How is macular degeneration diagnosed?

In some patients, macular degeneration advances so slowly that it will have little effect on vision for many years. In early stages, signs and symptoms may not be noticeable, so yearly comprehensive eye examinations are important for early detection. 

In our yearly comprehensive eye examinations, our optometrists perform a variety of tests to determine if you have macular degeneration or other eye health problems. We assess any risk for macular degeneration, test visual acuity (the ability to see), test central and peripheral vision, take retinal photographs, check color vision, and use special magnifying lens to look at the retina through a dilated pupil.   

In certain patients, we will perform an Amsler Grid evaluation. Some patients are instructed to perform this daily at their home, usually shortly after waking up. If any changes are noticed, contact our office right away. Below is an Amsler Grid you can use and instructions for it's proper use. 

Some patients with a diagnosis of macular degeneration will have other scans of the back of the eye performed, usually either an OCT and/or FANG, or fluorescein angiography. 

How is macular degeneration treated?
Although researchers are spending a great deal of time investigating the cause and treatment of ARMD, there is no real cure available. The goal of current treatment efforts is to attempt to stabilize the condition. Once central vision is lost, it cannot be regained, so early diagnosis is of the utmost importance. 


Lifestyle changes are heavily discussed early on. These include stop smoking, eating a healthy diet, exercising, and maintaining a normal blood presure. A low-fat diet, rich in dark green leafy vegetables, including spinach, some types of leaf lettuce and broccoli, can slow vision loss due to macular degeneration.

AREDS 2 vitamins are usually suggested by our optometrist. In the AREDS (Age-Related Eye Disease Study), it was determined that our bodies need certain supplements to slow the progression of certain age-related diseases. We cannot get these vitamins in the proper amount in our everyday diet or with a standard multivitamin. There are various types of these vitamins, so please speak with our optometrists to determine which would be best for you. 

Please note that smokers should not take any supplements or vitamins that contain high levels of betea carotene (>25,000 IU) or high levels of zinc. 

For the more severe wet form of the disease, patients are referred to ophthalmologists for anti-VEGF (vascular endothelial growth factor) drugs which are delivered via a shot into the eye. Usually several treatments needed, about once a month. These drugs block the trouble-causing VEGF, reducing the growth of abnormal blood vessels and slowing their leakage. This is not a permanent cure, but it can be used to slow the rate of central vision loss.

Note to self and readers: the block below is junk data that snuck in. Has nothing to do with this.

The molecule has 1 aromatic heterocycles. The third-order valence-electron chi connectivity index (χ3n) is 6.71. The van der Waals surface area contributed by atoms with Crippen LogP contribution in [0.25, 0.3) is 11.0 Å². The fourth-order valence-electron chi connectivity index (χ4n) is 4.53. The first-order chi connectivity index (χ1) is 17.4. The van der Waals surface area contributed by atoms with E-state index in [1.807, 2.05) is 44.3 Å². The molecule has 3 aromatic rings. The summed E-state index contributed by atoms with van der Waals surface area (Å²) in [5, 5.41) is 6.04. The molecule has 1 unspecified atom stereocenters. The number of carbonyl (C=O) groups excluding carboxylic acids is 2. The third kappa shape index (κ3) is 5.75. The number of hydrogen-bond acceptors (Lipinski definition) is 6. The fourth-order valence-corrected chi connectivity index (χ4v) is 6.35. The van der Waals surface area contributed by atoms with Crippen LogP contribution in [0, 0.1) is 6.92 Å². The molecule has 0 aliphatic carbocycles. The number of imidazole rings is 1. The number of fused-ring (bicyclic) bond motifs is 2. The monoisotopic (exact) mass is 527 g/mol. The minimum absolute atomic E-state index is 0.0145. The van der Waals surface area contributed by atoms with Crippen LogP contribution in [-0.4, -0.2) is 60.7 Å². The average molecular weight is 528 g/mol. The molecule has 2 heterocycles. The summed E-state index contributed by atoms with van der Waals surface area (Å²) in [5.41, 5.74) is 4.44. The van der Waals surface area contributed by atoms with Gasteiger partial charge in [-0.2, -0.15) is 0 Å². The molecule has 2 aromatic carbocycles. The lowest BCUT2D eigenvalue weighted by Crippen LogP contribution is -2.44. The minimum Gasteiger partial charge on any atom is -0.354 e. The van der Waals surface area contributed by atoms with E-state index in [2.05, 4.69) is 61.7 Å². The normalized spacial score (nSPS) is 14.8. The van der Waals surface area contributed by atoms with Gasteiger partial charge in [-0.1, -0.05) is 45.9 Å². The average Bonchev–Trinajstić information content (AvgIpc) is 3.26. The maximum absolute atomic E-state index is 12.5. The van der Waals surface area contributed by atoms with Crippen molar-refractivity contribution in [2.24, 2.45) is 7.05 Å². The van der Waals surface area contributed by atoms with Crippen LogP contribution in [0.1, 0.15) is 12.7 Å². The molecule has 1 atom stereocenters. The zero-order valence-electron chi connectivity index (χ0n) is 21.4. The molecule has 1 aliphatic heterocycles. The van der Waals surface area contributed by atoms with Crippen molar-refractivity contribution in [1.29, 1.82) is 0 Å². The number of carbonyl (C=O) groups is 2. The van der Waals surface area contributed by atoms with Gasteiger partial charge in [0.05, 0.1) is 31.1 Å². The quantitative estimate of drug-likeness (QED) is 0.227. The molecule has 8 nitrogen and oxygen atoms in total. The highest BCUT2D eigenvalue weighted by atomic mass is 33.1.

Other options include laser photocoagulation, which involves directing a beam of laser light at the abnormal blood vessels in order to destroy them and prevent their leaking. Provided that the blood vessels have not grown under the macula, this treatment can be helpful in arresting the progress of the disease. If the blood vessels are already under the macula, the laser may cause scarring and permanent vision loss.

Photodynamic therapy (PDT) is also an option. A drug, injected into the arm travels to the affected eye and is then exposed to a non-thermal red light. This light activates the drug to close and seal off the abnormal blood vessels. The entire treatment only takes about 30 minutes and requires no anesthetic.

Several new treatments are still under development as well. These procedures may preserve more sight overall, though they are not cures that restore vision to normal. Our optometrists and the ophthalmologists we work with will help you make the decision for which treatment is best for you. 


Low Vision Devices
Patients can be fit with low vision devices to help perform certain activities when some vision hasbeen lost due to macular degeneration. These telescopic and microscopic lenses, magnifying glasses, illuminated magnifiers, and closed circuit television systems can be prescribed to help make the most effective use of remaining vision and restore function.

What is the prognosis for macular degeneration?

The effect of this disease can range from mild vision loss to central blindness. Since macular degeneration progression can be avoided with early intervention, it is important that you maintain your regular eye examinations, returning every 6-12 months, depending on the advice of our optometrists and you follow all instructions given to you.